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Recent Olympics and World Cups have been associated with headlines concerning an alleged increase in sex trafficking and prostitution. While these headlines are often based on myths of sex work, and are often unfounded, they nonetheless support urban policies which aim to decrease the visibility of sex work in the tourist-sporting city. In this lecture professor Hubbard will explore the ambivalent effects of this on sex workers in the context of London 2012 and Rio 2016. In noting the connections between neoliberal urbanism and the exclusion of sex workers from specific spaces of the city, he asks whether this form of 'urban policing’ should be regarded as exceptional, or rather as ‘business as usual’ for the ‘oldest profession’.

Detail Summary
Datum 16 februari 2018
Tijd 15:30 - 17:00

About the lecturer

Phil Hubbard is a Professor of Urban Studies at Kings College London. From 2010 until 2017 he was in the inter-disciplinary School of Social Policy, Sociology and Social Work at the University of Kent, serving as Head of School and Associate Dean for Research in the Faculty of Social Sciences. Hubbard's research focusses on the city as a site of social conflict. His work draws on theories of the city developed in urban geography and urban sociology, and also engages with debates in socio-legal studies and the way urban 'disorder' is regulated. His book Cities and Sexualities (2013, Routledge) analyses the relationship between gender, sexuality and the city via research on the spatial governance of sex work.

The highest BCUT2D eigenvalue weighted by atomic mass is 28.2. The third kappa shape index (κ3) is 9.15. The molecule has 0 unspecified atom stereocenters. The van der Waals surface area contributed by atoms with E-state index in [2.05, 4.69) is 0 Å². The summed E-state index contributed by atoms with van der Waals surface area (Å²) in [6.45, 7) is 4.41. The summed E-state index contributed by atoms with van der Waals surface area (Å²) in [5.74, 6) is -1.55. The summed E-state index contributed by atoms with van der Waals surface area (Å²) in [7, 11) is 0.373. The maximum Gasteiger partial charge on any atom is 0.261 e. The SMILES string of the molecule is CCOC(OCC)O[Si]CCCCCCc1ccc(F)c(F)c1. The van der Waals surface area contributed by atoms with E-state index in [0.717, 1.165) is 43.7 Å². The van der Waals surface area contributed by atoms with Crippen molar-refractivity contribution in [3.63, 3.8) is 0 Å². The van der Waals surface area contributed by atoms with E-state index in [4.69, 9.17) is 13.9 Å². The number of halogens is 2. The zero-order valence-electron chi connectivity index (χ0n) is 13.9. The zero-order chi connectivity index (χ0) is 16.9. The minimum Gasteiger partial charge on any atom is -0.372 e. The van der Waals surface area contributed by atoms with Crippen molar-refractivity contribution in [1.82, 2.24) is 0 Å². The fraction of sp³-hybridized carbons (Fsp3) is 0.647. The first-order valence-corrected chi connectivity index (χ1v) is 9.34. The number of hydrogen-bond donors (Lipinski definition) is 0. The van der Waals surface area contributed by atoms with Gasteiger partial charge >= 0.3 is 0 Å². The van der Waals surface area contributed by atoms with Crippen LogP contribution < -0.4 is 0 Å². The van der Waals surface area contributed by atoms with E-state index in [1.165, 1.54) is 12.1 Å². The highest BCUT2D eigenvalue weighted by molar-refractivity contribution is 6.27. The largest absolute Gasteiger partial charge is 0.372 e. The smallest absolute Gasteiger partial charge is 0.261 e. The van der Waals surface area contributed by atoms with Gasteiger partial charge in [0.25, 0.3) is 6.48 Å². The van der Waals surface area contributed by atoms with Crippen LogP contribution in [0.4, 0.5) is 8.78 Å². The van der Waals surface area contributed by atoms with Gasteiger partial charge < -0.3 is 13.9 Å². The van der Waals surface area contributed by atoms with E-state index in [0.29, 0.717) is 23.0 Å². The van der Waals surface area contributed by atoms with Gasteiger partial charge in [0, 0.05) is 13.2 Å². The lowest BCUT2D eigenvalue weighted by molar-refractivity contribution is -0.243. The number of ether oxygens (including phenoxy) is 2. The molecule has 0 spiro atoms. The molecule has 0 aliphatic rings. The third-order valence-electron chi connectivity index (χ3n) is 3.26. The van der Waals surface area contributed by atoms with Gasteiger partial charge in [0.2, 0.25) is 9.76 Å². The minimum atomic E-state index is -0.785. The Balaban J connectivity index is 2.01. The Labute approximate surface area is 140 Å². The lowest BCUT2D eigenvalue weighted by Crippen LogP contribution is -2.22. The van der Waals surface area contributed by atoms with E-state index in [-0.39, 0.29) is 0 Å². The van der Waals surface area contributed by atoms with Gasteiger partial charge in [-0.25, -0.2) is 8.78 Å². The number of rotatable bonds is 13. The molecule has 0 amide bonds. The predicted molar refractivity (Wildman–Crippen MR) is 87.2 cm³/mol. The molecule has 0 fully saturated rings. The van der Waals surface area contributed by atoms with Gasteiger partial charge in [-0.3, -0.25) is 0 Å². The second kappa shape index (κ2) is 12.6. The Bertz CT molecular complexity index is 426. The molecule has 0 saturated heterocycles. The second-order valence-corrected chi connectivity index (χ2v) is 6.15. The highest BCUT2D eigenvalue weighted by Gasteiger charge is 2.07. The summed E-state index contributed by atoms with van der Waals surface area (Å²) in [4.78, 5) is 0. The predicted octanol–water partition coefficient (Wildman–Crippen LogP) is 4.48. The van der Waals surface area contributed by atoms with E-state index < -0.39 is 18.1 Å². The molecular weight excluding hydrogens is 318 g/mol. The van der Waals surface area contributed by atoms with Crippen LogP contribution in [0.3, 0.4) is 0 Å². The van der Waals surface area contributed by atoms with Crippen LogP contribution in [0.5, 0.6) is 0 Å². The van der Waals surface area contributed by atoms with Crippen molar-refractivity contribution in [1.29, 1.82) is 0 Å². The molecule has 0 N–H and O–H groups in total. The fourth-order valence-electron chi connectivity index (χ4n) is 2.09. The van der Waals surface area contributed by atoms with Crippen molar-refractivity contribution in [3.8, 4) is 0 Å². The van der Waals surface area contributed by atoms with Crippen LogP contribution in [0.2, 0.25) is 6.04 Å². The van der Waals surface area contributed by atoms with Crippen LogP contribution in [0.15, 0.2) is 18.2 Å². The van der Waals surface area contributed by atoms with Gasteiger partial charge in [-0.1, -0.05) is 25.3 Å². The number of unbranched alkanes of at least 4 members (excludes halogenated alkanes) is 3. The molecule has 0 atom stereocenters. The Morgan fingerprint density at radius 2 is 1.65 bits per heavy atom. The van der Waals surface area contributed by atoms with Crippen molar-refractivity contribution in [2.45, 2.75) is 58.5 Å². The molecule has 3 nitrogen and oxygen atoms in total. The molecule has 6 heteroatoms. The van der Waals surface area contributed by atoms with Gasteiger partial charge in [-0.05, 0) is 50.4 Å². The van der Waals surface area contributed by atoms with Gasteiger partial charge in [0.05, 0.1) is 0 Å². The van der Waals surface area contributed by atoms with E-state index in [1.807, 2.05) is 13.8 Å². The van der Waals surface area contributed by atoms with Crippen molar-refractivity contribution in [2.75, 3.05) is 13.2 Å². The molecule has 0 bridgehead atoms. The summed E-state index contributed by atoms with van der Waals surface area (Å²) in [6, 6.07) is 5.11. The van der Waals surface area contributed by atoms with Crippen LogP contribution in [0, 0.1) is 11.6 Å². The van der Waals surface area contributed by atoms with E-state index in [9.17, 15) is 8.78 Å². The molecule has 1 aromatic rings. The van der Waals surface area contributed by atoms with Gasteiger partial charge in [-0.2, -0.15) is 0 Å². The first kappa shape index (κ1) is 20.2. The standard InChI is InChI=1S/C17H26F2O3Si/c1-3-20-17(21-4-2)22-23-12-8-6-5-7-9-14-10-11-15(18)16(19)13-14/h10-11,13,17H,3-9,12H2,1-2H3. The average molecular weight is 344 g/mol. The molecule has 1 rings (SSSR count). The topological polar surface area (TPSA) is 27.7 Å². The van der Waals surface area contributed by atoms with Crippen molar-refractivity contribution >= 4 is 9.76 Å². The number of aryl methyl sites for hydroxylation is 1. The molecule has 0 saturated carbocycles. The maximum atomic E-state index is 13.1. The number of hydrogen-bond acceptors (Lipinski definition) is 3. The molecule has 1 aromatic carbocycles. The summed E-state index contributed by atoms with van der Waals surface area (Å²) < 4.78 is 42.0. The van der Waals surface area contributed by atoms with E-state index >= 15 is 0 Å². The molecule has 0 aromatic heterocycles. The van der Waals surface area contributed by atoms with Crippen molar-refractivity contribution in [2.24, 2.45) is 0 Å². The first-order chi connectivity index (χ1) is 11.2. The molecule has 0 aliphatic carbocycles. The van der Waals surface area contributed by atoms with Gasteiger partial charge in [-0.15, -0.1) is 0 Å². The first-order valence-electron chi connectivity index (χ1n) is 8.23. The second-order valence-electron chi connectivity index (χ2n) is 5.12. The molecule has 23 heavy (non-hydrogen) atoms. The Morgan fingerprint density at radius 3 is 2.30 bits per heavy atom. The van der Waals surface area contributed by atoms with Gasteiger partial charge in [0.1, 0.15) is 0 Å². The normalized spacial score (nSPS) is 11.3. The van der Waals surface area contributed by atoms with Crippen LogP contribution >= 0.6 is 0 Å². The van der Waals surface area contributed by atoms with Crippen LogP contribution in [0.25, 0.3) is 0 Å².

The event is free and open to the public. Registration is not required. The event will be followed by drinks.

Roeterseilandcampus - building A
Roeterseilandcampus - building A

Nieuwe Achtergracht 166
1018 WV Amsterdam


The lecture is organised by the Amsterdam Research Centre for Gender and Sexuality (ARC-GS). ARC-GS provides an interdisciplinary forum for scholars and students of gender and sexuality in the social sciences. The centre aims to strengthen and consolidate cutting edge research and teaching of its researchers and PhD-affiliates. More information can be found at: www.arcgs.uva.nl.